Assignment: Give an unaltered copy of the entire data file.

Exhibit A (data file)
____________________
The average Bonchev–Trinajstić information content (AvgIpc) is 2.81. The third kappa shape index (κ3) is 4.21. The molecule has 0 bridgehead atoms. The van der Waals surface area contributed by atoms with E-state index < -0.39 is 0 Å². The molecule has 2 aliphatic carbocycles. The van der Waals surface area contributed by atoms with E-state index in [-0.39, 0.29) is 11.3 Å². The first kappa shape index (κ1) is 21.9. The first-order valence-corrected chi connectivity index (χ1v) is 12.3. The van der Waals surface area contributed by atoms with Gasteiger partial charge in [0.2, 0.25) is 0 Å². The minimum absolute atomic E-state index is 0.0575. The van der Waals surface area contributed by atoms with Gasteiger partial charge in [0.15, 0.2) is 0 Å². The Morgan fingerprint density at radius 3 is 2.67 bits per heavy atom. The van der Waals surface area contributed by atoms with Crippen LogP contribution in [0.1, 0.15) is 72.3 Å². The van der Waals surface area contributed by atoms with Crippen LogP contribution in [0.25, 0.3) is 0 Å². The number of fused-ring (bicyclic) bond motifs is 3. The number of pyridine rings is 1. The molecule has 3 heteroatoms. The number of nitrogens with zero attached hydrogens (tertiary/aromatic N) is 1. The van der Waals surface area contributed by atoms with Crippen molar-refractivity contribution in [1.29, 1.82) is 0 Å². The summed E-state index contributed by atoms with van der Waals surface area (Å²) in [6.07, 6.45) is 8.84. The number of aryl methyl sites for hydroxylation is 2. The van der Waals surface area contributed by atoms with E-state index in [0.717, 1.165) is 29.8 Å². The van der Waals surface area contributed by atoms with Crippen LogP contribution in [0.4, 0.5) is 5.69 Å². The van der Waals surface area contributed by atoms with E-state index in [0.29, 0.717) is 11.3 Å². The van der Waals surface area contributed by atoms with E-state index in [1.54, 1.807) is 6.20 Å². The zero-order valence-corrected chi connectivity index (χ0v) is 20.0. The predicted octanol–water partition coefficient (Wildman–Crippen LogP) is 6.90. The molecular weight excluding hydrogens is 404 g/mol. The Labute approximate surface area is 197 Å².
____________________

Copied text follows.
The average Bonchev–Trinajstić information content (AvgIpc) is 2.81. The third kappa shape index (κ3) is 4.21. The molecule has 0 bridgehead atoms. The van der Waals surface area contributed by atoms with E-state index < -0.39 is 0 Å². The molecule has 2 aliphatic carbocycles. The van der Waals surface area contributed by atoms with E-state index in [-0.39, 0.29) is 11.3 Å². The first kappa shape index (κ1) is 21.9. The first-order valence-corrected chi connectivity index (χ1v) is 12.3. The van der Waals surface area contributed by atoms with Gasteiger partial charge in [0.2, 0.25) is 0 Å². The minimum absolute atomic E-state index is 0.0575. The van der Waals surface area contributed by atoms with Gasteiger partial charge in [0.15, 0.2) is 0 Å². The Morgan fingerprint density at radius 3 is 2.67 bits per heavy atom. The van der Waals surface area contributed by atoms with Crippen LogP contribution in [0.1, 0.15) is 72.3 Å². The van der Waals surface area contributed by atoms with Crippen LogP contribution in [0.25, 0.3) is 0 Å². The number of fused-ring (bicyclic) bond motifs is 3. The number of pyridine rings is 1. The molecule has 3 heteroatoms. The number of nitrogens with zero attached hydrogens (tertiary/aromatic N) is 1. The van der Waals surface area contributed by atoms with Crippen molar-refractivity contribution in [1.29, 1.82) is 0 Å². The summed E-state index contributed by atoms with van der Waals surface area (Å²) in [6.07, 6.45) is 8.84. The number of aryl methyl sites for hydroxylation is 2. The van der Waals surface area contributed by atoms with E-state index in [0.717, 1.165) is 29.8 Å². The van der Waals surface area contributed by atoms with Crippen LogP contribution in [0.4, 0.5) is 5.69 Å². The van der Waals surface area contributed by atoms with E-state index in [0.29, 0.717) is 11.3 Å². The van der Waals surface area contributed by atoms with E-state index in [1.54, 1.807) is 6.20 Å². The zero-order valence-corrected chi connectivity index (χ0v) is 20.0. The predicted octanol–water partition coefficient (Wildman–Crippen LogP) is 6.90. The molecular weight excluding hydrogens is 404 g/mol. The Labute approximate surface area is 197 Å².